ü  Brush up on basic phonics and general spelling rules. 

Q: How important are commas?

A: Commas are very important, but commas are very tricky – much like this question. If you are a beginning writer, stick to comma basics, which would be

ü  A comma followed by a coordinating conjunction used to join to independent clauses.

ü  A comma used to separate items in a list.

If you are a more advanced writer, then you are probably aware of at least some of the other ways that commas can be used:

ü  After an introductory phrase

ü  After a dependent clause (if the dependent clause comes before an independent clause)

ü  To introduce a quote

ü  To signal a pause or a “breath” in writing

If you are confident about any or all of these rules, congratulations! Follow them and go forth and commend yourself on conquering comma confusion! However, like I’ve said before, if you are not sure, just don’t do it! It is much better to not have a comma and need one than to have an unnecessary or misplaced one.

Q: You just mentioned using commas to introduce a quote, but quotation marks confuse me! How do I use them?

A: Quotation marks can seem so scary, but there are generally only three occasions in which you use them:

  1. To show dialog (the spoken words of a character in a story)

ü  Only put quotation marks around the words characters other than the narrator are speaking, and make sure that any punctuation marks included with that dialog are inside the quotation marks. Otherwise, follow basic sentence-writing rules. For example, if a sentence of dialog is interrupted by narration, capitalize and punctuate as normal, since the dialog is still meant to be one sentence.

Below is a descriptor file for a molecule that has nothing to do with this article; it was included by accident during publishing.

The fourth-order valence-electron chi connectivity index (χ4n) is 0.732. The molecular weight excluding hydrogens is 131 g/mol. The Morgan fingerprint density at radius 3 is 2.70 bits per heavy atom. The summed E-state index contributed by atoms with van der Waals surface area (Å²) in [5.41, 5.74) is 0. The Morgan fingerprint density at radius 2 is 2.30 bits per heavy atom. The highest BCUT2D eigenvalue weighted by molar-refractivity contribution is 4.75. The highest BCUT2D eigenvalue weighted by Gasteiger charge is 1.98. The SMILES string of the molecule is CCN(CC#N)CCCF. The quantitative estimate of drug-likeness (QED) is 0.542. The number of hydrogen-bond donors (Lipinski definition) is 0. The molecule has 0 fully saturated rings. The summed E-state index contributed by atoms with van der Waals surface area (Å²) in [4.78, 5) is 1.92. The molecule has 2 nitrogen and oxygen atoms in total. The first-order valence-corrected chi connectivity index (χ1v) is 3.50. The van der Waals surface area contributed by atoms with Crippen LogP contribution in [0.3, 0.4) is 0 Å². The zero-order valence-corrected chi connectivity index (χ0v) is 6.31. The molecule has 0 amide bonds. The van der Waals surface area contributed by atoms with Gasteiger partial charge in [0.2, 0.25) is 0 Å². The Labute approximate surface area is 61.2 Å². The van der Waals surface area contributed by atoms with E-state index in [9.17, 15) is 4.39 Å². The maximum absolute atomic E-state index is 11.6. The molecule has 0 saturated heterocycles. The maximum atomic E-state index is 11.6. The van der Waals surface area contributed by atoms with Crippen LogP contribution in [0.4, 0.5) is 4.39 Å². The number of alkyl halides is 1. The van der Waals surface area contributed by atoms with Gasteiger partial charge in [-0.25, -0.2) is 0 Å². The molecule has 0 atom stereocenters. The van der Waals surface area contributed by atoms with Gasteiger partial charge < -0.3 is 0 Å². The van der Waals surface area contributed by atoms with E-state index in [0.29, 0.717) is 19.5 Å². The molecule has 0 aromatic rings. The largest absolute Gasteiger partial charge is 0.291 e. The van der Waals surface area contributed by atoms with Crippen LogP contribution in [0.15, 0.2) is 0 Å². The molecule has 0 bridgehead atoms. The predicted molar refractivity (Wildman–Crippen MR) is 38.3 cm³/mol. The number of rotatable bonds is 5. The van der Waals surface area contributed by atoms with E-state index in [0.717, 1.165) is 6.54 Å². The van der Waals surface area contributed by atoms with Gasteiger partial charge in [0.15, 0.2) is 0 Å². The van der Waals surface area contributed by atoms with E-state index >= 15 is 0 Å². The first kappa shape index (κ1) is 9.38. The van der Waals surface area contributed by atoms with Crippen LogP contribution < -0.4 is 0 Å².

1. To indicate a quote (the spoken or written words of someone else)

ü  If your quote is coming in the middle or the end of a sentence, use a comma (for a short quote) or a colon (for a long quote) to introduce it.

ü  Never let a quote stand alone as its own sentence.

ü  Never forget the end quotation mark.

ü  Copy the quote exactly. If you take portions out of it, use ellipses (…) to show that you did so.

  1. To show irony or sarcasm

ü  In short, if you are using a word in a non-literal way in order to be sarcastic, you can put quotes around it to indicate this.

Q: Why did you emphasize these particular rules?

A: I chose these rules because they are the most common strictly “grammar” based problems that I run across on a daily basis. They are also the mistakes that can lead to the most confusion for a reader, which is never a good thing. If I could give one piece of general advice to all student writers everywhere, it would be, “Write for a stranger.” What does this mean? It means that with any piece of writing you complete, a complete stranger should be able to pick it up, and without any knowledge of the assignment or topic, be able to read it and understand exactly what you mean. Never make your readers do the work of assuming or filling in blanks. Always write deliberately and completely. Follow these rules, and you will easily be on your way to doing just that!

What do you think? Are there other grammar mistakes you see from your student on a consistent basis? Do you have a question for Emily? We’d love to hear from you in the comments!

Author: Emily Karth, Writer and Teacher at MathWizard, Inc.